- Crypto community confused over the SEC’s position on Bitcoin Futures and Spot Bitcoin ETFs.
- Brian Brooks lashes over their position on spot BTC ETF.
NIGERIA (CoinChapter.com) — U.S. securities regulator, the Security and Exchange Commission (SEC) has continued to spark debate among crypto-goers over its controversial position with Bitcoin Futures ETF and spot Bitcoin ETF in the markets.
To date, the SEC has approved Bitcoin futures ETFs but has denied the same to exchange-traded products that are spot-based, thus continuing to irk many in the community.
The story so far
In August, SEC Chair Gary Gensler signaled support for a Bitcoin ETF, so long as Bitcoin futures backed it on the CME and, ostensibly, not be based on direct holdings of bitcoins.
The chairman noted that the idea would increase investor protections, a fundamental goal of the commission. His comments led to scores of ETF issuers proposing futures-backed products; in October, with no opposing action by the SEC.
After many issuers got approval for the futures-backed ETF, Grayscale filed to convert their flagship Trust to an ETF stating that the move was triggered d by the SEC’s clearance of a Bitcoin Futures ETF.
Grayscale held that the approval indicates the agency’s comfort in Bitcoin as an underlying asset, believing that accepting a futures-backed Bitcoin product opens the door for other products directly backed by Bitcoins.
However, SEC’s disapproval of the hard asset-backed product from VanEck was termed unfair. Grayscale also revolted against moves to convert GBTC to an ETF. The company’s lawyer stated that SEC has no basis for the position that investing in the derivatives market for an asset is acceptable for investors while investing in the asset itself is not.
SEC wrong or right?
SEC rejected VanEck’s hard asset-backed product over manipulation concerns. In its disapproval statement, the commission highlighted that BZX has not met certain requirements, specifically “designed to prevent fraudulent and manipulative acts and practices” and “to protect investors and the public interest.”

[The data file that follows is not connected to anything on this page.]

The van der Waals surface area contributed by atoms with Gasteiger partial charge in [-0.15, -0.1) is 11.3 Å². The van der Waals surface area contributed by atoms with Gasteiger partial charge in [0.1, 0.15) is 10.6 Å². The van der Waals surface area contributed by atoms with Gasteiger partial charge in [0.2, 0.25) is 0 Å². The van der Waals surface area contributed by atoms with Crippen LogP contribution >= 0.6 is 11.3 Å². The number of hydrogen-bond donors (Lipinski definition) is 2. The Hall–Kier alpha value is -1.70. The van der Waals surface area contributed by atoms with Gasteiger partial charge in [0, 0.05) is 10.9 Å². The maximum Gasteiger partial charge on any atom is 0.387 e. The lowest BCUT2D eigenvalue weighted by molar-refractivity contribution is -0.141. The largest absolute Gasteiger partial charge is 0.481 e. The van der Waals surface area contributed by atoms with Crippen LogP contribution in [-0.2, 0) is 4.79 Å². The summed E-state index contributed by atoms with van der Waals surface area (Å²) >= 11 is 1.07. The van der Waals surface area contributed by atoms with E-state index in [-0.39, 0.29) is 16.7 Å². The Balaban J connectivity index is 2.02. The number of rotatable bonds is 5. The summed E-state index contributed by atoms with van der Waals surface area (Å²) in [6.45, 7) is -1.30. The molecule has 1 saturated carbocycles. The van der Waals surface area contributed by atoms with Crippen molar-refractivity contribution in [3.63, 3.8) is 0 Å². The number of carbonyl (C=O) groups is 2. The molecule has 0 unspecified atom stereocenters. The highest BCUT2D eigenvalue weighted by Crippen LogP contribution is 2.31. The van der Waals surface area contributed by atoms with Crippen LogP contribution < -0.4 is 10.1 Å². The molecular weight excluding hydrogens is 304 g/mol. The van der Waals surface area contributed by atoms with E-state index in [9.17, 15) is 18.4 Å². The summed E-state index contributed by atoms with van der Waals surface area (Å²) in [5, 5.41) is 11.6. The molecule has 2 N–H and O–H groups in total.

However, the commission failed to note that a hard asset-backed product may in some areas more broadly protect investors and be in the public interest when compared, for instance, to a futures-backed ETF or hot holdings at a digital asset marketplace.
SEC held that without meeting the anti-manipulation requirement, the “protect investors” aspect fails by default.
Brian Brooks fires SEC over position on spot Bitcoin ETF
Former chief of the U.S. Office of the Comptroller of the Currency (OCC), Brian Brooks, has lashed out at the SEC for consistently refusing to approve the spot Bitcoin ETF in the U.S. markets.
Brooks spoke on Wednesday when he testified before Congress and answered key questions about the regulatory landscape in the crypto space in the U.S.
He said the actions of the SEC had driven legitimate activities offshore, thereby harming U.S. investors, innovators, and workers.
Brooks, ex-Binance US CEO, also said that America’s best-known investment advisors – Fidelity – had to move to Canada to launch their spot Bitcoin ETF. While other countries like Germany, Brazil, and Singapore are giving the green light to physically-backed crypto ETFs, he questioned why not the U.S.?
The former OCC chief lashed the SEc stating that they have failed to approve products other G20 nations have approved.